One part hooded ukulele mistress, one part pitch-black humour, one part dramatic vocals: Trapeze Bar has a new cocktail in the form of Cirque Noir’s magnificent Lady Carol.
This week, cult cabaret star Lady Carol hosts a new-look Cirque Noir at Old Street’s Trapeze Bar. The award-winning musician heads an all-female cast featuring bearded burlesquer Lizzy West, hoop queen Helen Orford and a slice of sideshow sass from Hannah Lou.
Witnessing Lady Carol in full flight is something of an awe-inspiring experience. Her dark wit and casual banter bely a voice which tugs at the soul with both hands and a full set of teeth. Where did all this talent come from?
One aspect that marks you out as an artist is that gorgeous voice of yours and the way it gives pop classics as diverse as David Bowie’s Space Oddity and David La Guetta’s Titanium a dramatic resonance. Do you have much in the way of a musical or theatrical background or are you generally self-taught?
I have no training at all, not even a school choir and only ever bit parts and inanimate objects in nativity plays and it really makes me feel like such an imposter standing amongst all the amazing professionals on the cabaret circuit. I constantly have to tell myself that not all performers or communicators have to train, that each of us makes our own way.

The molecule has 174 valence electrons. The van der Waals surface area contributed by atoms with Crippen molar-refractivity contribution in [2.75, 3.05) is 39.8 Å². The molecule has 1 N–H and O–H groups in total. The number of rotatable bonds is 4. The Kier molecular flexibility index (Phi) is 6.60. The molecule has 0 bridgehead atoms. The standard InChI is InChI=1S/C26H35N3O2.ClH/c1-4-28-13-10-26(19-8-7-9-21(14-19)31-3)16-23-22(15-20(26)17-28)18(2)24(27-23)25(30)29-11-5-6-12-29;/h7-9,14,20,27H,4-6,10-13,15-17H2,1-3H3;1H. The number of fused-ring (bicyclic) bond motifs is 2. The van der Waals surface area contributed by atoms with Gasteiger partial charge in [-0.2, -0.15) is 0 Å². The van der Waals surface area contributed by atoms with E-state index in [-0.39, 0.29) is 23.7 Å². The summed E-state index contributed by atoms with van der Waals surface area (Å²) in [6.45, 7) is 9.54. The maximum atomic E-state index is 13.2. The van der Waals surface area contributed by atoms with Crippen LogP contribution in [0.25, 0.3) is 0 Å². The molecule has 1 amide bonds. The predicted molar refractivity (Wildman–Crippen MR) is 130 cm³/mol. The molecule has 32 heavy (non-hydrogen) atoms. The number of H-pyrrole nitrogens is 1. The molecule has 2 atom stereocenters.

Thankfully the joy of cabaret, and the reason I love it, is that there are no rules in it as a medium. Any training I inadvertently got would’ve been in my early teens. I got given a knock-off Walkman and was able to listen to music and singers uninterrupted. As I got older, I listened to Jeff Buckley and Thom Yorke and, later on, people like Nina Simone and Julie London and I’d just sing along. That was my training, singing in the kitchen when everyone was out.
What I do to the arrangements of songs is a case of just what happens when I’m singing. The songs unfold themselves over time and, even now, with songs I’ve been singing for years on stage, suddenly a new door will appear within it, a new window or path, particularly after I quit smoking.
I guess that’s 100% the joy of being an entirely solo artist. It’s lonely, you are the only one in your corner, you have no one to talk to about the minutiae of your act and no one to reminisce with but on stage you have total and utter control and you can change everything in half a heartbeat.
“My eldest sister…had a goose in her room that she used to squeeze very hard. She insisted she was playing the clarinet but it was definitely a very lachrymose goose.”
Your past shows have seen you cover a number of genres, not least US folk and roots. Where has your musical inspiration come from over the last few years?
Looking back on my childhood there wasn’t much music in terms of outside influences. The radio was usually on the news or talk radio and my Mum sang. In fact, some of the folk ballads I sing on stage are from her. My eldest sister used to attack the piano with great gusto. She also had a goose in her room that she used to squeeze very hard. She insisted she was playing the clarinet but it was definitely a very lachrymose goose.
You’ve been wielding that ukulele now for over a decade. How would you describe your relationship with that instrument?